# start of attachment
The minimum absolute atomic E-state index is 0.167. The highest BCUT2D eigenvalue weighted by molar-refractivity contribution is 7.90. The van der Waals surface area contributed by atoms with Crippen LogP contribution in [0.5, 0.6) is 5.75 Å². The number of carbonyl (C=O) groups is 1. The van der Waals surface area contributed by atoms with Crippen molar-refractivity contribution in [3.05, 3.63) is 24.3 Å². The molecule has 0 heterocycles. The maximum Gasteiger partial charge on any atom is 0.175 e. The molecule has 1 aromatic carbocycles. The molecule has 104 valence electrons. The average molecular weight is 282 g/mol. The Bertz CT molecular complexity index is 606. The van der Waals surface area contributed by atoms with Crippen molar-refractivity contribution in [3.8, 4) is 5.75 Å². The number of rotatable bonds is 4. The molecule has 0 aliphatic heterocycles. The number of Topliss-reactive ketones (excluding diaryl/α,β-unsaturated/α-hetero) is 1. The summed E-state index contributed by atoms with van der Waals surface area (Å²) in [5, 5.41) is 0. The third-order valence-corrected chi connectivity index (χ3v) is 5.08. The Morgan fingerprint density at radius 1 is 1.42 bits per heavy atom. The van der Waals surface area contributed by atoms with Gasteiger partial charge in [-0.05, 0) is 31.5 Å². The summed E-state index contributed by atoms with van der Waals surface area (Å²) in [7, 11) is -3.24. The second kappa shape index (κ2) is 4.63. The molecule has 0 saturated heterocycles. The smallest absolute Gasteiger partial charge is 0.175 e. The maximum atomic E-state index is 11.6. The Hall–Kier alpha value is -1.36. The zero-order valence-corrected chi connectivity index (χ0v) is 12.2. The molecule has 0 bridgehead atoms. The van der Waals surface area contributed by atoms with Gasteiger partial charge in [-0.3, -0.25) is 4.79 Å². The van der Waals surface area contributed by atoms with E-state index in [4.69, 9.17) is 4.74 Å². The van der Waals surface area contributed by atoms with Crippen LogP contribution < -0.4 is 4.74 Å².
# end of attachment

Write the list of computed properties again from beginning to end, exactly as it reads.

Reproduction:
The minimum absolute atomic E-state index is 0.167. The highest BCUT2D eigenvalue weighted by molar-refractivity contribution is 7.90. The van der Waals surface area contributed by atoms with Crippen LogP contribution in [0.5, 0.6) is 5.75 Å². The number of carbonyl (C=O) groups is 1. The van der Waals surface area contributed by atoms with Crippen molar-refractivity contribution in [3.05, 3.63) is 24.3 Å². The molecule has 0 heterocycles. The maximum Gasteiger partial charge on any atom is 0.175 e. The molecule has 1 aromatic carbocycles. The molecule has 104 valence electrons. The average molecular weight is 282 g/mol. The Bertz CT molecular complexity index is 606. The van der Waals surface area contributed by atoms with Crippen molar-refractivity contribution in [3.8, 4) is 5.75 Å². The number of rotatable bonds is 4. The molecule has 0 aliphatic heterocycles. The number of Topliss-reactive ketones (excluding diaryl/α,β-unsaturated/α-hetero) is 1. The summed E-state index contributed by atoms with van der Waals surface area (Å²) in [5, 5.41) is 0. The third-order valence-corrected chi connectivity index (χ3v) is 5.08. The Morgan fingerprint density at radius 1 is 1.42 bits per heavy atom. The van der Waals surface area contributed by atoms with Gasteiger partial charge in [-0.05, 0) is 31.5 Å². The summed E-state index contributed by atoms with van der Waals surface area (Å²) in [7, 11) is -3.24. The second kappa shape index (κ2) is 4.63. The molecule has 0 saturated heterocycles. The smallest absolute Gasteiger partial charge is 0.175 e. The maximum atomic E-state index is 11.6. The Hall–Kier alpha value is -1.36. The zero-order valence-corrected chi connectivity index (χ0v) is 12.2. The molecule has 0 bridgehead atoms. The van der Waals surface area contributed by atoms with Gasteiger partial charge in [-0.3, -0.25) is 4.79 Å². The van der Waals surface area contributed by atoms with E-state index in [4.69, 9.17) is 4.74 Å². The van der Waals surface area contributed by atoms with Crippen LogP contribution < -0.4 is 4.74 Å².